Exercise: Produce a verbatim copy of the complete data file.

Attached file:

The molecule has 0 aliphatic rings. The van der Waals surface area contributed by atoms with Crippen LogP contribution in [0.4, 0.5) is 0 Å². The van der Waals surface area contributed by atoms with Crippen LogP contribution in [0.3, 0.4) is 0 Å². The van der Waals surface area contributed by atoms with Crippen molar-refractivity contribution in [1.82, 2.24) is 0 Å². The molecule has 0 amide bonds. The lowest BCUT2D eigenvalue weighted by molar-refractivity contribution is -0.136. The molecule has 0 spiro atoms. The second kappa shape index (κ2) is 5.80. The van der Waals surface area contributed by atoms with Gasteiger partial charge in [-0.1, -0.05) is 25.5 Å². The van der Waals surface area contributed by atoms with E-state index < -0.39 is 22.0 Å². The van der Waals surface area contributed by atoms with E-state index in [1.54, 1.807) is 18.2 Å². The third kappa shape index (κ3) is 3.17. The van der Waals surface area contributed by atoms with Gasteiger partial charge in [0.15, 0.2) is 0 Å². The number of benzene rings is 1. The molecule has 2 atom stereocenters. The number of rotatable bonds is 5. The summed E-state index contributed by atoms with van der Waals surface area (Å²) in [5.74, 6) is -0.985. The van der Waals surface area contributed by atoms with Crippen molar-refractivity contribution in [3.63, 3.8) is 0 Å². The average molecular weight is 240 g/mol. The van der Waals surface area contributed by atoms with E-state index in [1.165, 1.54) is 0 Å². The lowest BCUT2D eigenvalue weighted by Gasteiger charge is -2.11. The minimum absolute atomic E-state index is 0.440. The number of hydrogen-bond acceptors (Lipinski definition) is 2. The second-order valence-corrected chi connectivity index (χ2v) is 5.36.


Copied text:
The molecule has 0 aliphatic rings. The van der Waals surface area contributed by atoms with Crippen LogP contribution in [0.4, 0.5) is 0 Å². The van der Waals surface area contributed by atoms with Crippen LogP contribution in [0.3, 0.4) is 0 Å². The van der Waals surface area contributed by atoms with Crippen molar-refractivity contribution in [1.82, 2.24) is 0 Å². The molecule has 0 amide bonds. The lowest BCUT2D eigenvalue weighted by molar-refractivity contribution is -0.136. The molecule has 0 spiro atoms. The second kappa shape index (κ2) is 5.80. The van der Waals surface area contributed by atoms with Gasteiger partial charge in [-0.1, -0.05) is 25.5 Å². The van der Waals surface area contributed by atoms with E-state index < -0.39 is 22.0 Å². The van der Waals surface area contributed by atoms with E-state index in [1.54, 1.807) is 18.2 Å². The third kappa shape index (κ3) is 3.17. The van der Waals surface area contributed by atoms with Gasteiger partial charge in [0.15, 0.2) is 0 Å². The number of benzene rings is 1. The molecule has 2 atom stereocenters. The number of rotatable bonds is 5. The summed E-state index contributed by atoms with van der Waals surface area (Å²) in [5.74, 6) is -0.985. The van der Waals surface area contributed by atoms with Crippen molar-refractivity contribution in [3.63, 3.8) is 0 Å². The average molecular weight is 240 g/mol. The van der Waals surface area contributed by atoms with E-state index in [1.165, 1.54) is 0 Å². The lowest BCUT2D eigenvalue weighted by Gasteiger charge is -2.11. The minimum absolute atomic E-state index is 0.440. The number of hydrogen-bond acceptors (Lipinski definition) is 2. The second-order valence-corrected chi connectivity index (χ2v) is 5.36.